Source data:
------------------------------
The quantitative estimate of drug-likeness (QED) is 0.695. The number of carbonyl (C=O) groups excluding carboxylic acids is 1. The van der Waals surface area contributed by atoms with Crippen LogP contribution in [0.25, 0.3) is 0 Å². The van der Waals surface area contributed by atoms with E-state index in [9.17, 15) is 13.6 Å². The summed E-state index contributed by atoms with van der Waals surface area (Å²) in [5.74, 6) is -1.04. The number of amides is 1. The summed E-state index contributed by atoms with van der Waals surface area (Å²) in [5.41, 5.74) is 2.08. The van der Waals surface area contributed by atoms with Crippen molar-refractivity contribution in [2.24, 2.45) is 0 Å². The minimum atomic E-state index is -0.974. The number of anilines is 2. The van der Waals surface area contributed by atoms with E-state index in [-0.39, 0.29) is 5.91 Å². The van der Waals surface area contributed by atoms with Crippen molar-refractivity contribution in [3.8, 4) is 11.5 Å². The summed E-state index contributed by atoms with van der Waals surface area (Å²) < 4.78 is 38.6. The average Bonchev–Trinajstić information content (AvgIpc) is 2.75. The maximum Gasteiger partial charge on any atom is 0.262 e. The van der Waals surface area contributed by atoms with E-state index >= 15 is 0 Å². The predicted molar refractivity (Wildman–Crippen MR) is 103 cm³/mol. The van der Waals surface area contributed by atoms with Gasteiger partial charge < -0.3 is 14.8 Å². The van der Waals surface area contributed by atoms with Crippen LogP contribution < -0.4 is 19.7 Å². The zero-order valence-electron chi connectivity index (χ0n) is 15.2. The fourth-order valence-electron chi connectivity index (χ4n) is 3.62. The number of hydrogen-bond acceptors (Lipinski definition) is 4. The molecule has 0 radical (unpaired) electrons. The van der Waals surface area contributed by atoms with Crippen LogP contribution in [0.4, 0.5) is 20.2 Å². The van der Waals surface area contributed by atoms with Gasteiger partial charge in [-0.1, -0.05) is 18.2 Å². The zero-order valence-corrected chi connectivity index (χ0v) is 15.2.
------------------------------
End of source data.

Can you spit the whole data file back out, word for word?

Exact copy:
The quantitative estimate of drug-likeness (QED) is 0.695. The number of carbonyl (C=O) groups excluding carboxylic acids is 1. The van der Waals surface area contributed by atoms with Crippen LogP contribution in [0.25, 0.3) is 0 Å². The van der Waals surface area contributed by atoms with E-state index in [9.17, 15) is 13.6 Å². The summed E-state index contributed by atoms with van der Waals surface area (Å²) in [5.74, 6) is -1.04. The number of amides is 1. The summed E-state index contributed by atoms with van der Waals surface area (Å²) in [5.41, 5.74) is 2.08. The van der Waals surface area contributed by atoms with Crippen molar-refractivity contribution in [2.24, 2.45) is 0 Å². The minimum atomic E-state index is -0.974. The number of anilines is 2. The van der Waals surface area contributed by atoms with E-state index in [-0.39, 0.29) is 5.91 Å². The van der Waals surface area contributed by atoms with Crippen molar-refractivity contribution in [3.8, 4) is 11.5 Å². The summed E-state index contributed by atoms with van der Waals surface area (Å²) < 4.78 is 38.6. The average Bonchev–Trinajstić information content (AvgIpc) is 2.75. The maximum Gasteiger partial charge on any atom is 0.262 e. The van der Waals surface area contributed by atoms with E-state index >= 15 is 0 Å². The predicted molar refractivity (Wildman–Crippen MR) is 103 cm³/mol. The van der Waals surface area contributed by atoms with Gasteiger partial charge < -0.3 is 14.8 Å². The van der Waals surface area contributed by atoms with Crippen LogP contribution < -0.4 is 19.7 Å². The zero-order valence-electron chi connectivity index (χ0n) is 15.2. The fourth-order valence-electron chi connectivity index (χ4n) is 3.62. The number of hydrogen-bond acceptors (Lipinski definition) is 4. The molecule has 0 radical (unpaired) electrons. The van der Waals surface area contributed by atoms with Crippen LogP contribution in [0.4, 0.5) is 20.2 Å². The van der Waals surface area contributed by atoms with Gasteiger partial charge in [-0.1, -0.05) is 18.2 Å². The zero-order valence-corrected chi connectivity index (χ0v) is 15.2.